You Will Never Kill Piracy, and Piracy Will Never Kill You
Now that the SOPA and PIPA fights have died down, and Hollywood prepares their next salvo against internet freedom with ACTA and PCIP, it’s worth pausing to consider how the war on piracy could actually be won.
It can’t, is the short answer, and one these companies do not want to hear as they put their fingers in their ears and start yelling. As technology continues to evolve, the battle between pirates and copyright holders is going to escalate, and pirates are always, always going to be one step ahead. To be clear, this is in no way meant to be a “pro-piracy” piece, it is merely meant to show the inescapable realities of piracy that media companies refuse to acknowledge.
What’s clear is that legislation is not the answer. Piracy is already illegal in the US, and most places around the world, yet it persists underground, but more often in plain sight. Short of passing a law that allows the actual blacklisting of websites like China and Iran, there is no legislative solution. That’s what SOPA and PIPA were attempting to do, but it so obviously trampled on the First Amendment, it was laughed out of existence as the entire internet protested it. The only other thing you could get the internet to agree on was if they tried to institute a ban on cat pictures.
So, what to do? Go the other direction. Realize piracy is a service problem. Right now, from the browser window in which I’m writing this article, it is possible to download and start watching a movie for free in a few swift clicks.
(This is all purely theoretical of course)
1. Move mouse to click on Pirate Bay bookmark
2. Type in “The Hangover 2″ (awful movie, but a new release for the sake of the example)
3. Click on result with highest seeds
4. Click download torrent
5. Auto open uTorrent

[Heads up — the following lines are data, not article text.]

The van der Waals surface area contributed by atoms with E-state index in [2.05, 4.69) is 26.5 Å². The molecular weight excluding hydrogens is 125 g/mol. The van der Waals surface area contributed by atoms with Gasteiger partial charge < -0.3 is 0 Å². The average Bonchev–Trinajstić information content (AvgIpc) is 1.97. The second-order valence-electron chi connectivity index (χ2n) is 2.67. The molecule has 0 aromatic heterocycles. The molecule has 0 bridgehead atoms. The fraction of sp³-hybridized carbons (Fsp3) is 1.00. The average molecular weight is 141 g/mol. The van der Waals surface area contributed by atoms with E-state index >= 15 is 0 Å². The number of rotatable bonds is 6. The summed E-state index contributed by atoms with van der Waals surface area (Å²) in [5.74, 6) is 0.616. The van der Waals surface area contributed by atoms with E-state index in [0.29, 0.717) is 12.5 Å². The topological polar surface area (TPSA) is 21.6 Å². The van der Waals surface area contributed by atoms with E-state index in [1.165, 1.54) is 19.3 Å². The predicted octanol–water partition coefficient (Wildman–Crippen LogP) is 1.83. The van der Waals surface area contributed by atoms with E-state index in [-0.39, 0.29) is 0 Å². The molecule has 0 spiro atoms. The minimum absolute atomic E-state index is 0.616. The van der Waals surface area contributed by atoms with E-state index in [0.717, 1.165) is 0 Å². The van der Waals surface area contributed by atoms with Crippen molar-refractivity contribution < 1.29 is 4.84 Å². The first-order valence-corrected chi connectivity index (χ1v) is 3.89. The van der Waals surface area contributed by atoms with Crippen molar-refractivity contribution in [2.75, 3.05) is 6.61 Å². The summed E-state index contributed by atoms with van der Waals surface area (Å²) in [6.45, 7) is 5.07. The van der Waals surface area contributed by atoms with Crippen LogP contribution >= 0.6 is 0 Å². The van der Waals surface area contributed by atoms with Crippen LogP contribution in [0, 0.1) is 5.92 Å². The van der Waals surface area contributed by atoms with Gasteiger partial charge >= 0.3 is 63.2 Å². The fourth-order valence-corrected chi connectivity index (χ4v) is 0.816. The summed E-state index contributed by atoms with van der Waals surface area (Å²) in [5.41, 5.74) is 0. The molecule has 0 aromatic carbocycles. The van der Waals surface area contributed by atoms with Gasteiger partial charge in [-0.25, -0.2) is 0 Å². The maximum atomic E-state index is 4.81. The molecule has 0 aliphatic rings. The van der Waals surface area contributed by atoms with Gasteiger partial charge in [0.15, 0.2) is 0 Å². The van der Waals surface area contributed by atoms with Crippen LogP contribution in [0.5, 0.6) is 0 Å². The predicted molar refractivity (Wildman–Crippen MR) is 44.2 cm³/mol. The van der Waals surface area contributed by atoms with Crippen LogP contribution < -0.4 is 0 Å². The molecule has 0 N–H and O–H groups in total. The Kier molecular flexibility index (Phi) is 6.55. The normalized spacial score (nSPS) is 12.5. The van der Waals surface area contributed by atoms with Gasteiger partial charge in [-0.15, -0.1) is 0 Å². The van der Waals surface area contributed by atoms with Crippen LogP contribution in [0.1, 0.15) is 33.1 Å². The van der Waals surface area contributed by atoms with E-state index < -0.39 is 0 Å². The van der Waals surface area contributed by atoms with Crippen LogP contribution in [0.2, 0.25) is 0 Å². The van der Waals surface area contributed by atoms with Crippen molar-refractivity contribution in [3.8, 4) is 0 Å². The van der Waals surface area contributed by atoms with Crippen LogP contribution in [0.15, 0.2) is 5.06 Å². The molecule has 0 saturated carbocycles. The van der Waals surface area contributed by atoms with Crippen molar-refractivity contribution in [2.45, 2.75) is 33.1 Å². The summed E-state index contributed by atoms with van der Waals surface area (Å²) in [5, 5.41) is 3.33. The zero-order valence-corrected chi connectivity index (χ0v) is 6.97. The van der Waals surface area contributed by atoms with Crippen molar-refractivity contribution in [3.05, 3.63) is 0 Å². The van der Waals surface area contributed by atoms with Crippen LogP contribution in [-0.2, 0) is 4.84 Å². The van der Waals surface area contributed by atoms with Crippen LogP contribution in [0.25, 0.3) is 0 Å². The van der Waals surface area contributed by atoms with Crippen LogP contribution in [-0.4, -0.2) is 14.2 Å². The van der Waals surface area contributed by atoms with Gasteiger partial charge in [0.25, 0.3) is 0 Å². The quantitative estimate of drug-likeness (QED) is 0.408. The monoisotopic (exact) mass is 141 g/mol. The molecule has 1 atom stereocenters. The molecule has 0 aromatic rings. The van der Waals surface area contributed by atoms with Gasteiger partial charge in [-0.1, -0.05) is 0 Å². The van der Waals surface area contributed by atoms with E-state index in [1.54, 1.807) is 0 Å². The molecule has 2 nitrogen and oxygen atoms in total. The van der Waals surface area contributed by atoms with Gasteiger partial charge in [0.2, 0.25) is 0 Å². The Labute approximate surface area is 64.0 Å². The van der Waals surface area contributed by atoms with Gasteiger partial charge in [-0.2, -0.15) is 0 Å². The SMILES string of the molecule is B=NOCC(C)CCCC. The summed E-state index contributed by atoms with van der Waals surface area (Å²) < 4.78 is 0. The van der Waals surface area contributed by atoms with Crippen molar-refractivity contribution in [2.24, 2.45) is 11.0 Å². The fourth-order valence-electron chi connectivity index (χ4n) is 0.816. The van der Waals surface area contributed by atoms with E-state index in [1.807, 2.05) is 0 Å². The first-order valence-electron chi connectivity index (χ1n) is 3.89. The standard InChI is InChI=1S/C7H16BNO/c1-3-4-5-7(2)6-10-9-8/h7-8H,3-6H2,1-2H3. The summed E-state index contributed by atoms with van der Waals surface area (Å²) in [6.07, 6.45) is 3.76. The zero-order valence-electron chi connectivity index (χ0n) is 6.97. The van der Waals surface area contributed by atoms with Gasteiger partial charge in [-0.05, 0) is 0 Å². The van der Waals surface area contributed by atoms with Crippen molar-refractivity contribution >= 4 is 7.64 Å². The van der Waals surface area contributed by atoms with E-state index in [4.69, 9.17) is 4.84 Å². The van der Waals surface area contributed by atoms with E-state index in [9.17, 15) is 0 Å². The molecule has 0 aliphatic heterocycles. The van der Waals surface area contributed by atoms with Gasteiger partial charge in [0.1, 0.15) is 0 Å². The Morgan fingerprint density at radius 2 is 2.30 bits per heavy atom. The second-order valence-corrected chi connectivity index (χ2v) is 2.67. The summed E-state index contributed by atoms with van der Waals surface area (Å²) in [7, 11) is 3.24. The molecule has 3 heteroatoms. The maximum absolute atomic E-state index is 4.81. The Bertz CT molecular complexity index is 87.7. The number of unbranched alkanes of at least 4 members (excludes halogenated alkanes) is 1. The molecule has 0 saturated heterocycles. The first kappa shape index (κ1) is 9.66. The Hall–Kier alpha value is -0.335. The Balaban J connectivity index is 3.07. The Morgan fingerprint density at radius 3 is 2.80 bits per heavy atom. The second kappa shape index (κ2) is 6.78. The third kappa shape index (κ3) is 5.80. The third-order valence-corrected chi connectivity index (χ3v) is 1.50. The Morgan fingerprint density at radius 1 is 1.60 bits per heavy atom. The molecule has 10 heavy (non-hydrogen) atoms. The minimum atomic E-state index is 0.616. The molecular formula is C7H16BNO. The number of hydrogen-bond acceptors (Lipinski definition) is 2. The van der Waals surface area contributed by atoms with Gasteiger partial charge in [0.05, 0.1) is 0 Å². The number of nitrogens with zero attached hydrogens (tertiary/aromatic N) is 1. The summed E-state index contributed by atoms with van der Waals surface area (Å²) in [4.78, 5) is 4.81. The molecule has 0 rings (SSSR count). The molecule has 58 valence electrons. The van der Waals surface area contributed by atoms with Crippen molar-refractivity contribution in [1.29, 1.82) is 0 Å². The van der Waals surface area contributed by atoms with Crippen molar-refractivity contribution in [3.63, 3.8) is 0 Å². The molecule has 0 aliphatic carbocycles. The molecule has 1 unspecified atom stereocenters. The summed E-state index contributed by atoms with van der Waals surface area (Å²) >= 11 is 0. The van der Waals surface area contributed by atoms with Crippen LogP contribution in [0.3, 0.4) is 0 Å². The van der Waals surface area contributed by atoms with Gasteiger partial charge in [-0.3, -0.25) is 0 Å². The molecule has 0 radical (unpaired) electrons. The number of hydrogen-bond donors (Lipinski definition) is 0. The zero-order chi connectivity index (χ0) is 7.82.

6. Wait ten minutes to download
7. Play movie, own it forever
It’s not moral, it’s not right, but it’s there and it’s easy and there’s no one to stop you from doing it, and never will be. If after ten years and millions of dollars in legal fees they finally manage to kill the Pirate Bay, there are hundreds of other torrent sites that exist, and more will spring up. If they ban torrents altogether, the internet will invent something new.
Piracy is not raiding and plundering Best Buys and FYEs, smashing the windows and running out with the loot. It’s like being placed in a store full of every DVD in existence. There are no employees, no security guards, and when you take a copy of movie, another one materializes in its place, so you’re not actually taking anything. If you were in such a store, you’d only have your base moral convictions to keep you from cloning every movie in sight. And anyone who knows how to get to this store isn’t going to let their conscience stop them, especially when there is no tangible “loss” to even feel bad about.
It’s not a physical product that’s being taken. There’s nothing going missing, which is generally the hallmark of any good theft. The movie and music industries’ claim that each download is a lost sale is absurd. I might take every movie in that fictional store if I was able to, but would I have spent $3 million to legally buy every single DVD? No, I’d probably have picked my two favorite movies and gone home. So yes, there are losses, but they are miniscule compared to what the companies actually claim they’re losing.